OP-EDS

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November 17, 2005

The strict constructionists are dead wrong

I think I finally understand the attitude of those people who call themselves “strict constructionists,” who claim to be represented in the judicial arena by personalities like the President’s current nominee for the Supreme Court, Judge Alito. In her editorial for the Maroon (“The Left’s legal sleight of hand” 11/8) Laura Hamilton expressed their collective opinion in a way easily understood by anyone.

She wrote, “if California passed a law forbidding people from eating cheese on Tuesdays, that law would be perfectly constitutional,” suggesting that any law which does not literally impinge on an explicitly enumerated right in the Constitution passes judicial scrutiny. Similar sentiments have repeatedly been invoked in the news media during the recent Supreme Court nomination hearings as justification for Judge Alito’s radical reactionary agenda, which consists primarily in rolling back the enforcement of civil rights.

Needless to say, the Constitution itself and the corpus of substantive due process jurisprudence that has accrued for the past hundred years do not avail Hamilton, or indeed any other so-called “strict constructionist,” in this argument.

The principal authority I will cite against this point of view is that of James McReynolds, a former justice of the Supreme Court, who wrote the following in the seminal case of Meyer v. Nebraska in 1923: “No state…shall deprive any person of life, liberty or property without due process of law. While this court has not attempted to define with exactness the liberty thus guaranteed, the term has received much consideration and some of the included things have been definitely stated. Without doubt, it denotes not merely freedom from bodily restraint but also …generally to enjoy those privileges long recognized at common law as essential to the orderly pursuit of happiness by free men…The established doctrine is that this liberty may not be interfered with, under the guise of protecting the public interest, by legislative action, which is arbitrary or without reasonable relation to some purpose within the competency of the state to effect. Determination by the Legislature of what constitutes proper exercise of police power is not final or conclusive but is subject to supervision by the courts.”

I should point out before Justice McReynolds is lampooned as a “judicial activist” that he was notorious for his racism and anti-Semitism, and he was one of the most enthusiastic members of the Lochner-era court that invalidated nearly any regulation that limited economic freedom. Clearly he was writing not from a desire to “legislate from the bench” but was simply clarifying an understanding of the Constitution that had existed since it was written, that it limits the power of the states to pass arbitrary laws that bear no relation to that state’s police power or that exceed its boundaries.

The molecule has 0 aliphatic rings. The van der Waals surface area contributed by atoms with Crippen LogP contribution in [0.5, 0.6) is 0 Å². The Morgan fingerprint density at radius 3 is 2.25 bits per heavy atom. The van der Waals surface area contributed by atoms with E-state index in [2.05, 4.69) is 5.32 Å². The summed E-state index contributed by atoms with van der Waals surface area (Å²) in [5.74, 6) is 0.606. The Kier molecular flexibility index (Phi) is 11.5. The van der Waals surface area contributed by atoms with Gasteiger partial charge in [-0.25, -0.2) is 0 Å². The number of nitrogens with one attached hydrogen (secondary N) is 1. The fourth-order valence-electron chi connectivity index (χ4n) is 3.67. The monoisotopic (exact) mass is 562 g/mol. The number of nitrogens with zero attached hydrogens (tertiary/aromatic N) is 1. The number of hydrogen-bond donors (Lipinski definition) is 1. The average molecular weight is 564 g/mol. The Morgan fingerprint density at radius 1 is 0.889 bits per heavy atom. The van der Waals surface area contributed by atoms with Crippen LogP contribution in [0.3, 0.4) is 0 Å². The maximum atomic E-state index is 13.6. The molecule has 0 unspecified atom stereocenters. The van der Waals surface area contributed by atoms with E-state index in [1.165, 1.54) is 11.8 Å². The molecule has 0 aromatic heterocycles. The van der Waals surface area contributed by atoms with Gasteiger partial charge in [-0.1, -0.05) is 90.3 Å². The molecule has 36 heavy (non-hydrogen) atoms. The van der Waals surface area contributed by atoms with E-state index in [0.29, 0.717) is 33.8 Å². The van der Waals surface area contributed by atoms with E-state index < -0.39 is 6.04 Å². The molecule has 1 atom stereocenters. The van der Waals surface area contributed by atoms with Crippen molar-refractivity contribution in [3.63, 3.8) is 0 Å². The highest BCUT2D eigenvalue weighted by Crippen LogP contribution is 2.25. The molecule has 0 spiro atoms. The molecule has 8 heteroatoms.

According to the view of the state’s police power propounded by Judge Alito, Hamilton, and the other “strict constructionists” would permit almost any law restricting behavior in any arbitrary way to be passed, no matter how noxious its effect. Because there is no explicit Constitutional guarantee of a right to physical movement, for instance, a law prohibiting people from walking on the street would entirely pass the Alito/Hamilton test, as would laws prohibiting marriage, education in useful subjects, or, in Justice McReynolds’ words, “those privileges long recognized at common law as essential to the orderly pursuit of happiness by free men.” None of these occupations is mentioned verbatim in the text of our Constitution, and yet it protects their practice.

Somehow I suspect that the far right would begin to understand the absurdity of “strict constructionism” if a state were to pass a law prohibiting the discharge of firearms on the basis that the Constitution only enumerates the rights to “keep and bear” them, not actually shoot with them. For that matter, the Constitution never mentions the principle of judicial review, and perhaps Judge Alito and his followers-on would be much happier if we simply overturned Marbury v. Madison and forbade the Court from discussing the issue of constitutionality at all.

I do not deny that constitutional clarification of certain civil rights would aid the courts in constructing the law surrounding them, but the lack of explicit enumeration of certain rights in the Constitution does not mean they do not exist, as the 9th Amendment makes clear: “The enumeration in the Constitution, of certain rights, shall not be construed to deny or disparage others retained by the people.” That a right to privacy is not enshrined in the Constitution does not mean that none exists, or that the judiciary should sit idly by as ultra-reactionaries erode the system of civil rights instantiated by the founders that makes this country a haven for free thought, political progress, and scientific development.

It is one of the greatest lies of the past century that the Constitution only protects rights that it directly mentions. This view has thankfully not been shared by the Supreme Court over the years, or else America would long ago have choked to death in the oppressive grip of arbitrary law.

I will close with the words of New York Court of Appeals Justice Benjamin Cardozo (later of the U.S. Supreme Court), who wrote, “The law has outgrown its primitive stage of formalism when the precise word was the sovereign talisman, and every slip was fatal. It takes a broader view today. A promise may be lacking, and yet the whole writing may be ‘instinct with an obligation,’ imperfectly expressed.” Cardozo was making a point about contracts, but his wisdom is no less applicable in the world of constitutional jurisprudence.